Teachable Moments In Outsourcing

Case study 1: Selecting the appropriate service provider.

Blackwater Founder Implicated in Murder

The two declarations are each five pages long and contain a series of devastating allegations concerning Erik Prince and his network of companies, which now operate under the banner of Xe Services LLC. Among those leveled by Doe #2 is that Prince “views himself as a Christian crusader tasked with eliminating Muslims and the Islamic faith from the globe”:

To that end, Mr. Prince intentionally deployed to Iraq certain men who shared his vision of Christian supremacy, knowing and wanting these men to take every available opportunity to murder Iraqis. Many of these men used call signs based on the Knights of the Templar, the warriors who fought the Crusades.

Mr. Prince operated his companies in a manner that encouraged and rewarded the destruction of Iraqi life. For example, Mr. Prince’s executives would openly speak about going over to Iraq to “lay Hajiis out on cardboard.” Going to Iraq to shoot and kill Iraqis was viewed as a sport or game. Mr. Prince’s employees openly and consistently used racist and derogatory terms for Iraqis and other Arabs, such as “ragheads” or “hajiis.”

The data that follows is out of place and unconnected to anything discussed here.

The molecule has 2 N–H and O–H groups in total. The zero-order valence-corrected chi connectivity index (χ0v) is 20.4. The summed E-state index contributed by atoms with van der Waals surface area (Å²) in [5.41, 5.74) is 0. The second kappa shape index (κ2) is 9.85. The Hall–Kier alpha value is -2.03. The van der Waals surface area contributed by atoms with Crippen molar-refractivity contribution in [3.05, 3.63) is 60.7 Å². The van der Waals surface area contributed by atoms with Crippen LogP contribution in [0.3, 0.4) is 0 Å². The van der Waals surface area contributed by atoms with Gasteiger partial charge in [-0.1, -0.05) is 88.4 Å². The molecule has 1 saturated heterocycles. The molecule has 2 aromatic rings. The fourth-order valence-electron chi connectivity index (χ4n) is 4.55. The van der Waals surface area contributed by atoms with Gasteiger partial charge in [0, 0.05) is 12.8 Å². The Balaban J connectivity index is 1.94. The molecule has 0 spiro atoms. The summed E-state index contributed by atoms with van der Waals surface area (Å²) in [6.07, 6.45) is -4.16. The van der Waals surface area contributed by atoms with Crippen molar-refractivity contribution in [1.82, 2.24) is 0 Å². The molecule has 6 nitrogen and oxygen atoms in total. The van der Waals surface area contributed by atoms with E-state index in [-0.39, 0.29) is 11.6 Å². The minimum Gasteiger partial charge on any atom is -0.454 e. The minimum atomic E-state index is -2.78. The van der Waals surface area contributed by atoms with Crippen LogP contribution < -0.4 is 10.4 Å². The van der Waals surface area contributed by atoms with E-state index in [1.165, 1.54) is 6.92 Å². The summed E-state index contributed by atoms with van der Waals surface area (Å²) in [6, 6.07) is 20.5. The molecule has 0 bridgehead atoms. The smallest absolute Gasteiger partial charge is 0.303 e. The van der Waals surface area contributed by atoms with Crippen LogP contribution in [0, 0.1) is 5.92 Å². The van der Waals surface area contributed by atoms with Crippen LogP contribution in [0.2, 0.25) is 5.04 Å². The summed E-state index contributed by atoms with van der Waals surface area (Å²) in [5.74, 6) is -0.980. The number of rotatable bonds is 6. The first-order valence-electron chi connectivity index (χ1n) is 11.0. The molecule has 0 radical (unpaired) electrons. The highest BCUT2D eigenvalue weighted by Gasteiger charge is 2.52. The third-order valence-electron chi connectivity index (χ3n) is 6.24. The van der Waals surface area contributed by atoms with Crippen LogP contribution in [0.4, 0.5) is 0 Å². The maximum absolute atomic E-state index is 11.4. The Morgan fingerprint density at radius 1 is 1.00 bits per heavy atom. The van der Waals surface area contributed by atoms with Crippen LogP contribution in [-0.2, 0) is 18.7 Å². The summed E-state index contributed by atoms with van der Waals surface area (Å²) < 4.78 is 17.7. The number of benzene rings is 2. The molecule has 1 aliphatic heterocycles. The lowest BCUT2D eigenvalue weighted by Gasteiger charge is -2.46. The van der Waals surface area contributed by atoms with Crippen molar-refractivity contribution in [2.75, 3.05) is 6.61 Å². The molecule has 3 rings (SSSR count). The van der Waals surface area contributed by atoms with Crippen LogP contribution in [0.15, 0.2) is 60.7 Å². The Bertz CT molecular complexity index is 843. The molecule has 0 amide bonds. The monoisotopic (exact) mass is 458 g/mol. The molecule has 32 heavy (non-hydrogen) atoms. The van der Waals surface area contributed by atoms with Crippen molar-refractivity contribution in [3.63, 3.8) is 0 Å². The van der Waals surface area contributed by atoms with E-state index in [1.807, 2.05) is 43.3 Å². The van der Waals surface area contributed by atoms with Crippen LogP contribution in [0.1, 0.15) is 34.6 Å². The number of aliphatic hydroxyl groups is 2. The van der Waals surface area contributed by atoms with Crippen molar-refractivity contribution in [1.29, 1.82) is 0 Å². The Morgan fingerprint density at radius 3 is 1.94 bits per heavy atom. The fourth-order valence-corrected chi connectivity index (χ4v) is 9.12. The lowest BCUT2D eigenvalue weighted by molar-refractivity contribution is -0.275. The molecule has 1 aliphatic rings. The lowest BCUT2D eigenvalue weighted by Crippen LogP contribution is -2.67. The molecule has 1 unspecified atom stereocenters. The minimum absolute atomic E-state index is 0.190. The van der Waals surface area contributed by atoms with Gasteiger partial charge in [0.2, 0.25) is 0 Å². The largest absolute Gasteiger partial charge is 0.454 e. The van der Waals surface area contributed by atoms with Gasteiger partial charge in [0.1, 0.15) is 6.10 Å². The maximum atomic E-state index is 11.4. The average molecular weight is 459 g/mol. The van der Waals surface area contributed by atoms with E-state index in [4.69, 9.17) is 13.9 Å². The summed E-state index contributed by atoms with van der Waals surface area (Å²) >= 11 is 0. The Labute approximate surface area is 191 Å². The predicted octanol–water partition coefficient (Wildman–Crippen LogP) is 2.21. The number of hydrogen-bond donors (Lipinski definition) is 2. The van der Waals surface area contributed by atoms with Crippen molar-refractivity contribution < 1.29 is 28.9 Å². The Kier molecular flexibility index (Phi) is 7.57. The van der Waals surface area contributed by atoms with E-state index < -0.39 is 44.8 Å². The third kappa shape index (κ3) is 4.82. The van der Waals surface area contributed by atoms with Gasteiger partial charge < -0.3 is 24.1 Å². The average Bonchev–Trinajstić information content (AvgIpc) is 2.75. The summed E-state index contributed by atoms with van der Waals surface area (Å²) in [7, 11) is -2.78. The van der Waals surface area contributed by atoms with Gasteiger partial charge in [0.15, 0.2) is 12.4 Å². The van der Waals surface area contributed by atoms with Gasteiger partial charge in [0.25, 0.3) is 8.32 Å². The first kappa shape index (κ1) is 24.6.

Among the additional allegations made by Doe #1 is that “Blackwater was smuggling weapons into Iraq.” He states that he personally witnessed weapons being “pulled out” from dog food bags. Doe #2 alleges that “Prince and his employees arranged for the weapons to be polywrapped and smuggled into Iraq on Mr. Prince’s private planes, which operated under the name Presidential Airlines,” adding that Prince “generated substantial revenues from participating in the illegal arms trade.”

Lustful slips